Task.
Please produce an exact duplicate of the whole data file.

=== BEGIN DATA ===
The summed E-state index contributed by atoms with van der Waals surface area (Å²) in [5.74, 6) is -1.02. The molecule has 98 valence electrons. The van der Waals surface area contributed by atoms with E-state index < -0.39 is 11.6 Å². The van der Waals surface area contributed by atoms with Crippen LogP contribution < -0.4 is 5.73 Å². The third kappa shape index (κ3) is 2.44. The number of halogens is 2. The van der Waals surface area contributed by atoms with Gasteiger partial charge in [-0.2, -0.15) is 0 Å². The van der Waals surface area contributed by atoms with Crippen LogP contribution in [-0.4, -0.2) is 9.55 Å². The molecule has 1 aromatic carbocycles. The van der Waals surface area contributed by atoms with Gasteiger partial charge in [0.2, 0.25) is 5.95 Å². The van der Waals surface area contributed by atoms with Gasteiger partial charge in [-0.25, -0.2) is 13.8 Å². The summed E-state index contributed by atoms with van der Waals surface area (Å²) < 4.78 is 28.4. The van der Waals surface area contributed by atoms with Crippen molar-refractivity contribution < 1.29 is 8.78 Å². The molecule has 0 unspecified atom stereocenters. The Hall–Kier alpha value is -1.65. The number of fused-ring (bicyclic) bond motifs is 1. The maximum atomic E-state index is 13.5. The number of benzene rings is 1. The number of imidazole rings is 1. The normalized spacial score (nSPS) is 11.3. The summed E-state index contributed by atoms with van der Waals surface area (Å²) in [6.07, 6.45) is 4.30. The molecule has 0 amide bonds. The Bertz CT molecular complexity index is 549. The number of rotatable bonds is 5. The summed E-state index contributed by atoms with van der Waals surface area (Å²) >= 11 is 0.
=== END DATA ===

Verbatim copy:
The summed E-state index contributed by atoms with van der Waals surface area (Å²) in [5.74, 6) is -1.02. The molecule has 98 valence electrons. The van der Waals surface area contributed by atoms with E-state index < -0.39 is 11.6 Å². The van der Waals surface area contributed by atoms with Crippen LogP contribution < -0.4 is 5.73 Å². The third kappa shape index (κ3) is 2.44. The number of halogens is 2. The van der Waals surface area contributed by atoms with Gasteiger partial charge in [-0.2, -0.15) is 0 Å². The van der Waals surface area contributed by atoms with Crippen LogP contribution in [-0.4, -0.2) is 9.55 Å². The molecule has 1 aromatic carbocycles. The van der Waals surface area contributed by atoms with Gasteiger partial charge in [0.2, 0.25) is 5.95 Å². The van der Waals surface area contributed by atoms with Gasteiger partial charge in [-0.25, -0.2) is 13.8 Å². The summed E-state index contributed by atoms with van der Waals surface area (Å²) < 4.78 is 28.4. The van der Waals surface area contributed by atoms with Crippen molar-refractivity contribution < 1.29 is 8.78 Å². The molecule has 0 unspecified atom stereocenters. The Hall–Kier alpha value is -1.65. The number of fused-ring (bicyclic) bond motifs is 1. The maximum atomic E-state index is 13.5. The number of benzene rings is 1. The number of imidazole rings is 1. The normalized spacial score (nSPS) is 11.3. The summed E-state index contributed by atoms with van der Waals surface area (Å²) in [6.07, 6.45) is 4.30. The molecule has 0 amide bonds. The Bertz CT molecular complexity index is 549. The number of rotatable bonds is 5. The summed E-state index contributed by atoms with van der Waals surface area (Å²) >= 11 is 0.